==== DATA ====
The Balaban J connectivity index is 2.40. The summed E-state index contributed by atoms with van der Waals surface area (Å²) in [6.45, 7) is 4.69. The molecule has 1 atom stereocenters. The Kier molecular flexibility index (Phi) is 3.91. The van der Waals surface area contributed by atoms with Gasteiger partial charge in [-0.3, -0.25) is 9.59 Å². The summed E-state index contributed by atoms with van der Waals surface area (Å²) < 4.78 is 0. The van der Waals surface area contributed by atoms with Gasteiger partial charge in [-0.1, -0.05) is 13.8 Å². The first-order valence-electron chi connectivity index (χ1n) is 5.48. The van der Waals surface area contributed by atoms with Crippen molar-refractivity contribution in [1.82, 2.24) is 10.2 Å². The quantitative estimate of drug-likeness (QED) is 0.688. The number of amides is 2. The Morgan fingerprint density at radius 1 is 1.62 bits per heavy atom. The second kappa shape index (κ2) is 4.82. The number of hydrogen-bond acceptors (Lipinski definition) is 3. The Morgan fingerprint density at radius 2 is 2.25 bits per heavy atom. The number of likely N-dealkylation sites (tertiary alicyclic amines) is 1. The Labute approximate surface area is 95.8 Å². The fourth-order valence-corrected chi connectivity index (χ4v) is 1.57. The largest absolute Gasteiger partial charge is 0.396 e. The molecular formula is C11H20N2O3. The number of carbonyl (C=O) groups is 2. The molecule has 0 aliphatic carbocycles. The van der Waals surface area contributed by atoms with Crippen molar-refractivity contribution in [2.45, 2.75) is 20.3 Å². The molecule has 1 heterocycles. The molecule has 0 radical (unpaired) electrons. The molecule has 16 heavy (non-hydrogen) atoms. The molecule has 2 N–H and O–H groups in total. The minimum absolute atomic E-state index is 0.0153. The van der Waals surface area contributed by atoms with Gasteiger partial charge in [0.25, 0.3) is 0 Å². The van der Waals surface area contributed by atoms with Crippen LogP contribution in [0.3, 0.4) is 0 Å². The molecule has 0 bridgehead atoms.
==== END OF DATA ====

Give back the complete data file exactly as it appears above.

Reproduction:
The Balaban J connectivity index is 2.40. The summed E-state index contributed by atoms with van der Waals surface area (Å²) in [6.45, 7) is 4.69. The molecule has 1 atom stereocenters. The Kier molecular flexibility index (Phi) is 3.91. The van der Waals surface area contributed by atoms with Gasteiger partial charge in [-0.3, -0.25) is 9.59 Å². The summed E-state index contributed by atoms with van der Waals surface area (Å²) < 4.78 is 0. The van der Waals surface area contributed by atoms with Gasteiger partial charge in [-0.1, -0.05) is 13.8 Å². The first-order valence-electron chi connectivity index (χ1n) is 5.48. The van der Waals surface area contributed by atoms with Crippen molar-refractivity contribution in [1.82, 2.24) is 10.2 Å². The quantitative estimate of drug-likeness (QED) is 0.688. The number of amides is 2. The Morgan fingerprint density at radius 1 is 1.62 bits per heavy atom. The second kappa shape index (κ2) is 4.82. The number of hydrogen-bond acceptors (Lipinski definition) is 3. The Morgan fingerprint density at radius 2 is 2.25 bits per heavy atom. The number of likely N-dealkylation sites (tertiary alicyclic amines) is 1. The Labute approximate surface area is 95.8 Å². The fourth-order valence-corrected chi connectivity index (χ4v) is 1.57. The largest absolute Gasteiger partial charge is 0.396 e. The molecular formula is C11H20N2O3. The number of carbonyl (C=O) groups is 2. The molecule has 0 aliphatic carbocycles. The van der Waals surface area contributed by atoms with Crippen molar-refractivity contribution in [2.45, 2.75) is 20.3 Å². The molecule has 1 heterocycles. The molecule has 0 radical (unpaired) electrons. The molecule has 16 heavy (non-hydrogen) atoms. The molecule has 2 N–H and O–H groups in total. The minimum absolute atomic E-state index is 0.0153. The van der Waals surface area contributed by atoms with Gasteiger partial charge in [0.25, 0.3) is 0 Å². The van der Waals surface area contributed by atoms with Crippen LogP contribution in [0.3, 0.4) is 0 Å². The molecule has 0 bridgehead atoms.